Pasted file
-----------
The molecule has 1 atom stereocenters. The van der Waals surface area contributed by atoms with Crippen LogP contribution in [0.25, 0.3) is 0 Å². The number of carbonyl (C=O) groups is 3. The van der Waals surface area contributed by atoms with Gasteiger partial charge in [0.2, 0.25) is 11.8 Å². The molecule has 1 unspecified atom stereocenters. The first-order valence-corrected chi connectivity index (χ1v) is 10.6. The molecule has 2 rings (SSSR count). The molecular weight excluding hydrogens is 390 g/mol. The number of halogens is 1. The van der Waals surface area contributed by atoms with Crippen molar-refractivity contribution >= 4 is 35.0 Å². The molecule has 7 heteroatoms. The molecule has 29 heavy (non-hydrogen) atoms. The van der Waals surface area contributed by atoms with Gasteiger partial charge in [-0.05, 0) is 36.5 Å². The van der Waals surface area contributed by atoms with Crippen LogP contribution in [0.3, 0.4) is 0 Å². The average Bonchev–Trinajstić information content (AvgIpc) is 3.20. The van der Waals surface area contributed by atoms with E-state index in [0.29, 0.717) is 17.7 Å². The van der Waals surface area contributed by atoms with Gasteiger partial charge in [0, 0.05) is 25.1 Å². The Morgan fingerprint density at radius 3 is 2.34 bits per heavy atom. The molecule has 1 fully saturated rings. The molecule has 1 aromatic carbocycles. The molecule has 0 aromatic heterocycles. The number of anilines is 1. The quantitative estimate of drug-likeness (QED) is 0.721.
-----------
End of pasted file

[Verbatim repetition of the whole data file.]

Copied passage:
The molecule has 1 atom stereocenters. The van der Waals surface area contributed by atoms with Crippen LogP contribution in [0.25, 0.3) is 0 Å². The number of carbonyl (C=O) groups is 3. The van der Waals surface area contributed by atoms with Gasteiger partial charge in [0.2, 0.25) is 11.8 Å². The molecule has 1 unspecified atom stereocenters. The first-order valence-corrected chi connectivity index (χ1v) is 10.6. The molecule has 2 rings (SSSR count). The molecular weight excluding hydrogens is 390 g/mol. The number of halogens is 1. The van der Waals surface area contributed by atoms with Crippen molar-refractivity contribution >= 4 is 35.0 Å². The molecule has 7 heteroatoms. The molecule has 29 heavy (non-hydrogen) atoms. The van der Waals surface area contributed by atoms with Gasteiger partial charge in [-0.05, 0) is 36.5 Å². The van der Waals surface area contributed by atoms with Crippen LogP contribution in [0.3, 0.4) is 0 Å². The average Bonchev–Trinajstić information content (AvgIpc) is 3.20. The van der Waals surface area contributed by atoms with E-state index in [0.29, 0.717) is 17.7 Å². The van der Waals surface area contributed by atoms with Gasteiger partial charge in [0, 0.05) is 25.1 Å². The Morgan fingerprint density at radius 3 is 2.34 bits per heavy atom. The molecule has 1 fully saturated rings. The molecule has 1 aromatic carbocycles. The molecule has 0 aromatic heterocycles. The number of anilines is 1. The quantitative estimate of drug-likeness (QED) is 0.721.